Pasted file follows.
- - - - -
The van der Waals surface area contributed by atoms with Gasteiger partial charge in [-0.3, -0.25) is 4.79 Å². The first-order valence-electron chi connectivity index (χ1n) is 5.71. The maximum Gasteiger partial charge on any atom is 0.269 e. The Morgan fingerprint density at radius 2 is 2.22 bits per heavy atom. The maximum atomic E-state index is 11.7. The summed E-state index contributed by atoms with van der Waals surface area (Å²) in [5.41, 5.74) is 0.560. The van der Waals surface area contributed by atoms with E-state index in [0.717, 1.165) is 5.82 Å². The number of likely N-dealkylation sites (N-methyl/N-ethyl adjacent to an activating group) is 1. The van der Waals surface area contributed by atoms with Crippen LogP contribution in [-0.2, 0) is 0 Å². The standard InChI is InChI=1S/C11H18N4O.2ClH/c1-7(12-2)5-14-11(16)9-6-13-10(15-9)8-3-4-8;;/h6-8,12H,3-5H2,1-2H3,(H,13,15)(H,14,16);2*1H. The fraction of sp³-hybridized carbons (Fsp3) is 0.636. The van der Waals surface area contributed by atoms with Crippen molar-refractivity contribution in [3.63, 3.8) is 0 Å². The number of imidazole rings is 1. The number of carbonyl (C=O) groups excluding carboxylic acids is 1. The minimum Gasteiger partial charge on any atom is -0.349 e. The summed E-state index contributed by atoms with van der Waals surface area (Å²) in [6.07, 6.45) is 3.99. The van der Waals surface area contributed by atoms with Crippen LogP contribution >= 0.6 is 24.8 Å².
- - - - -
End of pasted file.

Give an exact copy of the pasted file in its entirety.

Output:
The van der Waals surface area contributed by atoms with Gasteiger partial charge in [-0.3, -0.25) is 4.79 Å². The first-order valence-electron chi connectivity index (χ1n) is 5.71. The maximum Gasteiger partial charge on any atom is 0.269 e. The Morgan fingerprint density at radius 2 is 2.22 bits per heavy atom. The maximum atomic E-state index is 11.7. The summed E-state index contributed by atoms with van der Waals surface area (Å²) in [5.41, 5.74) is 0.560. The van der Waals surface area contributed by atoms with E-state index in [0.717, 1.165) is 5.82 Å². The number of likely N-dealkylation sites (N-methyl/N-ethyl adjacent to an activating group) is 1. The van der Waals surface area contributed by atoms with Crippen LogP contribution in [-0.2, 0) is 0 Å². The standard InChI is InChI=1S/C11H18N4O.2ClH/c1-7(12-2)5-14-11(16)9-6-13-10(15-9)8-3-4-8;;/h6-8,12H,3-5H2,1-2H3,(H,13,15)(H,14,16);2*1H. The fraction of sp³-hybridized carbons (Fsp3) is 0.636. The van der Waals surface area contributed by atoms with Crippen molar-refractivity contribution in [3.63, 3.8) is 0 Å². The number of imidazole rings is 1. The number of carbonyl (C=O) groups excluding carboxylic acids is 1. The minimum Gasteiger partial charge on any atom is -0.349 e. The summed E-state index contributed by atoms with van der Waals surface area (Å²) in [6.07, 6.45) is 3.99. The van der Waals surface area contributed by atoms with Crippen LogP contribution >= 0.6 is 24.8 Å².